The original 1958 chiller How to Make a Monster from American-International Pictures is another good film for Halloween! Robert H. Harris is absolutely superb as the disgruntled horror film makeup artist who plots revenge after he is axed from his film studio. His performance is right-on-target down to the glances. Herbert L Strock directs with Paul Brinegar, Gary Conway and Gary Clarke as co-stars.

*****

The City of the Dead (AKA Horror Hotel):

SPOILER ALERT!
The talents of many people are responsible for some of the best films. Proof of this is apparent with the British film, The City of the Dead.

It was September 12, 1961 when this film made it to these shores retitled as Horror Hotel. I will refer to the film by its original title.

The City of the Dead is a truly chilling film that I remember first seeing back in the late 1960's on New York local television. I could never get enough of seeing it - and watched it every time it was on. I do not remember if I ever saw the original British release at that time which is several minutes longer and includes some early dialogue not in the American released version, Horror Hotel. But I do remember it leaving an strong impression on my sister that I'm sure stays with her to this day!

Much credit has to be given to John Llewellyn Moxey (1925) who directed this story and to Milton Subotsky (1921-1991) who wrote this story (adapted by George Baxt). The City of the Dead (aka Horror Hotel) tells of some truly sinister witchcraft in the modern New England town of Whitewood and depends on creating a paranoia about who one could really trust.

But to credit those gentlemen alone would not be totally fair for there's also the foreboding and sinister atmosphere created by the combination of really brilliant contrasty black & white cinematography, fog-enshrouded sets, eerie music, good editing, and truly great character acting. The beautiful black & white cinematography is by Desmond Dickinson, art direction by John Blezard, music by Douglas Gamley, and film editing by John Pomeroy. 

Thanks must also go to the executive producers Milton Subotsky & Seymour S. Dorner, and the producers Donald Taylor and Max Rosenberg - all who contributed to make the whole film production possible. Subotsky and Rosenberg later founded the film production company Amicus Productions, responsible for a number of horror films from the 1960's.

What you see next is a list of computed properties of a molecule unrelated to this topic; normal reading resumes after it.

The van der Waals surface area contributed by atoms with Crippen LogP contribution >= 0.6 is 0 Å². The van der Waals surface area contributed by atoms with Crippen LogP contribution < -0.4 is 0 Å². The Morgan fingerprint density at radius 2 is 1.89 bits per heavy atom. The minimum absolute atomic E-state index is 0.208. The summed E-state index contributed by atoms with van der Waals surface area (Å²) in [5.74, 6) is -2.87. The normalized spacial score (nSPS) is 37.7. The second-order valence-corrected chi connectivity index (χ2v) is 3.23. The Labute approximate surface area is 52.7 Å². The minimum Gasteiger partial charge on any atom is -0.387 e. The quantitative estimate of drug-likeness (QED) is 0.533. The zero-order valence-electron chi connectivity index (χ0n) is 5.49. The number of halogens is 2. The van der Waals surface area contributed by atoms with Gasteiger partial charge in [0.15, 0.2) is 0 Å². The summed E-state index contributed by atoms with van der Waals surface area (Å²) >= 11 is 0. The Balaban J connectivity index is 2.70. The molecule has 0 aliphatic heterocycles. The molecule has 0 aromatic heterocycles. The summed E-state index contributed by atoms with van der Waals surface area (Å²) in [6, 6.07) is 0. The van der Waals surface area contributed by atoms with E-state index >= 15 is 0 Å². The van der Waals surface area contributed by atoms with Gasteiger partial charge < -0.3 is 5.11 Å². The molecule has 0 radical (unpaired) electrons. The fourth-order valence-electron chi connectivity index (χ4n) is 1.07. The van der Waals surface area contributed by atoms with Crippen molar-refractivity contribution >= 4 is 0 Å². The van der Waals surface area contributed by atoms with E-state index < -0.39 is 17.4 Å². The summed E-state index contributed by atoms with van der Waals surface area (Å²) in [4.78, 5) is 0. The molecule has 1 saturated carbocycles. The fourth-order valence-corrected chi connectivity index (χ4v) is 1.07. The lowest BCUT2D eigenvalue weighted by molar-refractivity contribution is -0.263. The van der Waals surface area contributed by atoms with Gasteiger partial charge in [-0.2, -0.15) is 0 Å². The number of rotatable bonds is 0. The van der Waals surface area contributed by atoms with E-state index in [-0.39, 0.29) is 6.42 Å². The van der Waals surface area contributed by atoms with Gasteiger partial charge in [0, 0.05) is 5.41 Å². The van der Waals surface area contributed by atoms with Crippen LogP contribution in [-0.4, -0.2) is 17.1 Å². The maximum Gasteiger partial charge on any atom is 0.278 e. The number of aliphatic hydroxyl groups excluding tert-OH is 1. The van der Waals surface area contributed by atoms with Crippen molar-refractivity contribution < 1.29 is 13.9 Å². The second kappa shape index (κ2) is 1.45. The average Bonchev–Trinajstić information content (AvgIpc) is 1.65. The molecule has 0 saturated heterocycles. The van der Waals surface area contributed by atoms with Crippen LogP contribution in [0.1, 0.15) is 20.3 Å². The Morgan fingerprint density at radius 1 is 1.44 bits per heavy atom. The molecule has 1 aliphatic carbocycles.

As to actors there's the amazing talents of the lanky Christopher Lee (1922 - ) in top form as Prof. Alan Driscoll who suggests to his college student Nan Barlow played by Venetia Stevenson (1938 - ) that she should visit Whitewood, Massachusetts to see the place where some of his lecture material actually took place. Nan wants to get a really good grade on her thesis paper - and she enthusiastically takes his suggestion.

The other talents - including Patricia Jessel (1920-1968) as hotel manager Mrs. Newless (who actually is the still-living witch Elizabeth Selwyn though she was burned at the stake in 1692), and the delightful gloomy-voiced Valentine Dyall (1908-1985) as chief warlock Jethrow Keane - both indeed give absolutely superb portrayals worthy of awards.

Ann Beach (1938 - ) plays the deaf mute that knows the real sinister activities at the  Ravenswood Inn in the spooky New England town. Norman Macowan (1877-1961) plays the blind Reverend Russell of the town church who also knows what's going on and warns Nan: "...Leave Whitewood tonight. I beg of you...Leave before it is too late!" Betta St. John (1929 - ) plays the Reverend's granddaughter Patricia - who owns a little book store in town and lends Nan a book on witchcraft for her studies - only to have it never returned. Nan's brother Richard Barlow (Dennis Lotis) and Nan's boyfriend Bill Maitland (Tom Naylor) both search for Nan when she doesn't return home.

If any film could convince one that those "auteurists" do not wish to see filmmaking as an "ensemble endeavour" of the error of their thinking, for they wish to give directors all the credit, then it would be to see the collaborative efforts evident here that make this film work so well.